Unions and employers oppose two-tiered minimum wage rise

A number of economists have suggested that the notion of a two-tiered increase in the minimum wage is worth considering, claiming that it would help limit a spike in inflation.

The idea has been floated by Fair Work Commission (FWC) wage panel commissioner Peter Hampton, who has proposed giving people on lower minimum award classifications a higher increase than those on more ‘senior’ classifications.

However, the idea is not supported by either employer groups or unions, with ACTU secretary Sally McManus saying it wants all workers to receive a real wage increase.

From The AFR:

ACTU secretary Sally McManus stressed no award worker should go backwards.

“The 5.5 per cent increase we are arguing for is designed to ensure that they do not continue to experience real wage cuts,” she said.

“It is critical that we take the opportunity presented by the review to end these cuts for all workers dependent on award wages”…

The Australian Retailers Association, backed by Woolworths, Wesfarmers and Coles, has pitched the highest increase among employers at 3.2 per cent. It says this is in line with underlying inflation, which was 3.7 per cent at the end of the March quarter, minus the 0.5 per cent rise in the superannuation.

Wage panelist and University of Melbourne labour economist Mark Wooden on Wednesday highlighted that the ARA claim made no mention of productivity increases, which data compiled by the panel says averaged 0.9 per cent a year over five years.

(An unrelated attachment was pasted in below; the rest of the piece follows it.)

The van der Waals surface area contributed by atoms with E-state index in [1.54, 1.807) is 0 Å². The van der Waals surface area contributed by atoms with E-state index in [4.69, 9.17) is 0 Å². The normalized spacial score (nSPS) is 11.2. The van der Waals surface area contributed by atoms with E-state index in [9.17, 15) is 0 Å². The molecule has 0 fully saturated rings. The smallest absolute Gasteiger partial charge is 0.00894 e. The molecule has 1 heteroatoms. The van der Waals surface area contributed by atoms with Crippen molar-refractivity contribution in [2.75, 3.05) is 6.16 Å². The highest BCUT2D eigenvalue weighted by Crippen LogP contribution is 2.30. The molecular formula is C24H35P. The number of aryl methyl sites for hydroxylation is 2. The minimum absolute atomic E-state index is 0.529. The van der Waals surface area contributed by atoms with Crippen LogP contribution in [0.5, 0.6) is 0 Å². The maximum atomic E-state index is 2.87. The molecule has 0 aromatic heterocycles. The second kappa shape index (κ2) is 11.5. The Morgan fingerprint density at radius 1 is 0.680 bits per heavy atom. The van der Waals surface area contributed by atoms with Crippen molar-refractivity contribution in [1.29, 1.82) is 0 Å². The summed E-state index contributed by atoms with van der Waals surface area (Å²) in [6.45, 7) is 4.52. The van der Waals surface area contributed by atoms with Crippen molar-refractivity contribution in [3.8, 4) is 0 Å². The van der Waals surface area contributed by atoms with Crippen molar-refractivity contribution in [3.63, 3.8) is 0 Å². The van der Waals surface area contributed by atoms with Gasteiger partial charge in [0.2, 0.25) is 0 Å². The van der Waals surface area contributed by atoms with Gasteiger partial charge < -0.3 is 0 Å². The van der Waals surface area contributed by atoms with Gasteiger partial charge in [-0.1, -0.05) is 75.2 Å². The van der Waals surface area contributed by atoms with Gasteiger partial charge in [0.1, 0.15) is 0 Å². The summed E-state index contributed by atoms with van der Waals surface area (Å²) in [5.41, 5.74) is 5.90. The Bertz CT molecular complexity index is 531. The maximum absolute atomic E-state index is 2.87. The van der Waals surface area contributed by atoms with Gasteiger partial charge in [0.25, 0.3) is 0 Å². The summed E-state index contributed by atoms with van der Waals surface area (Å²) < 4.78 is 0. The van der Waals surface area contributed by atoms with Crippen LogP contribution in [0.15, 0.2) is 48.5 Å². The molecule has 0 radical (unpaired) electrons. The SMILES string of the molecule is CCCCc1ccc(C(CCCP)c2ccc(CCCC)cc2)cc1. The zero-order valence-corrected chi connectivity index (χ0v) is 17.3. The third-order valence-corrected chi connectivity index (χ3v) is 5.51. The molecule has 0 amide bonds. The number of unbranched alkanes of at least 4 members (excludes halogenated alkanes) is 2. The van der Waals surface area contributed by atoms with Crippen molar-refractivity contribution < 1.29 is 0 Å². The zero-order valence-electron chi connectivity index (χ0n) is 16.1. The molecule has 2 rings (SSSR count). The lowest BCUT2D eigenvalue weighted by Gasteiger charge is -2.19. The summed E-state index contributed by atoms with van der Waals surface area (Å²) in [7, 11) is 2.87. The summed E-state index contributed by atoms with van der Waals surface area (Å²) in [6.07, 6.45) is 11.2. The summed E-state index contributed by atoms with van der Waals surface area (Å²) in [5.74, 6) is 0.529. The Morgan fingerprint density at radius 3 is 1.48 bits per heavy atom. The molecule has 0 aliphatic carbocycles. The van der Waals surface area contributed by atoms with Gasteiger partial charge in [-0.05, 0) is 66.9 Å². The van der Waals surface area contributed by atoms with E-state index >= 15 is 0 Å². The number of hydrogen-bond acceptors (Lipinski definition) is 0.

The Australian Industry Group (AIG) has proposed only a 2.5% increase in the minimum wage – less than half the headline inflation rate – whereas the Australian Chamber of Commerce and Industry (ACCI) has proposed only a 3% rise.

This comes as profits have boomed over the pandemic, leaving Australian workers in their dust:

Workers vs bosses

Accordingly, wages’ share of national income has fallen to around its lowest level on record:

Wages share of national income

In a speech delivered this week, former ACCC head Rod Sims noted that the stronger market power of companies has contributed to both higher prices for consumers (read inflation) and lower wages for workers.

The Australia Institute and the Centre for Future Work have also shown that profit-maximising price gouging by businesses is the far bigger driver on Australian inflation than employee wage claims.

The FWC should not fall for the business lobby’s special pleading and should lift the minimum wage in line with inflation. Why should Australian workers go backwards while businesses continue to enjoy booming profits? How is that fair or good for society?

Unconventional Economist

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